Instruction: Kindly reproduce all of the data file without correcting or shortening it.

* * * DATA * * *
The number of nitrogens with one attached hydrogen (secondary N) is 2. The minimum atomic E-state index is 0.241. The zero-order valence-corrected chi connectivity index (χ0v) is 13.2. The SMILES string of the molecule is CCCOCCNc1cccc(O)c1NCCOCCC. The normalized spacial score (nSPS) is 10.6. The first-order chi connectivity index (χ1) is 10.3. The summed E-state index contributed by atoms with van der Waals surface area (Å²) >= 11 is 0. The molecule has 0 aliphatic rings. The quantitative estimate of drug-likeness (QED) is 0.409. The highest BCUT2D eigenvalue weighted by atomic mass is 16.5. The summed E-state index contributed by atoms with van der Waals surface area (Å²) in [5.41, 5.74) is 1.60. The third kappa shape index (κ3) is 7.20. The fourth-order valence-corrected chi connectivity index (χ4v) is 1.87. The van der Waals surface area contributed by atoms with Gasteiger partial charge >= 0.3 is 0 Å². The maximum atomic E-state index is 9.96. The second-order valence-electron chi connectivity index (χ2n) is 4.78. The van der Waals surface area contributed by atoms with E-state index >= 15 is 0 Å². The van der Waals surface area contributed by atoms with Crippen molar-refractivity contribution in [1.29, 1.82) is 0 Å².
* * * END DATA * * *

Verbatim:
The number of nitrogens with one attached hydrogen (secondary N) is 2. The minimum atomic E-state index is 0.241. The zero-order valence-corrected chi connectivity index (χ0v) is 13.2. The SMILES string of the molecule is CCCOCCNc1cccc(O)c1NCCOCCC. The normalized spacial score (nSPS) is 10.6. The first-order chi connectivity index (χ1) is 10.3. The summed E-state index contributed by atoms with van der Waals surface area (Å²) >= 11 is 0. The molecule has 0 aliphatic rings. The quantitative estimate of drug-likeness (QED) is 0.409. The highest BCUT2D eigenvalue weighted by atomic mass is 16.5. The summed E-state index contributed by atoms with van der Waals surface area (Å²) in [5.41, 5.74) is 1.60. The third kappa shape index (κ3) is 7.20. The fourth-order valence-corrected chi connectivity index (χ4v) is 1.87. The van der Waals surface area contributed by atoms with Gasteiger partial charge >= 0.3 is 0 Å². The maximum atomic E-state index is 9.96. The second-order valence-electron chi connectivity index (χ2n) is 4.78. The van der Waals surface area contributed by atoms with E-state index >= 15 is 0 Å². The van der Waals surface area contributed by atoms with Crippen molar-refractivity contribution in [1.29, 1.82) is 0 Å².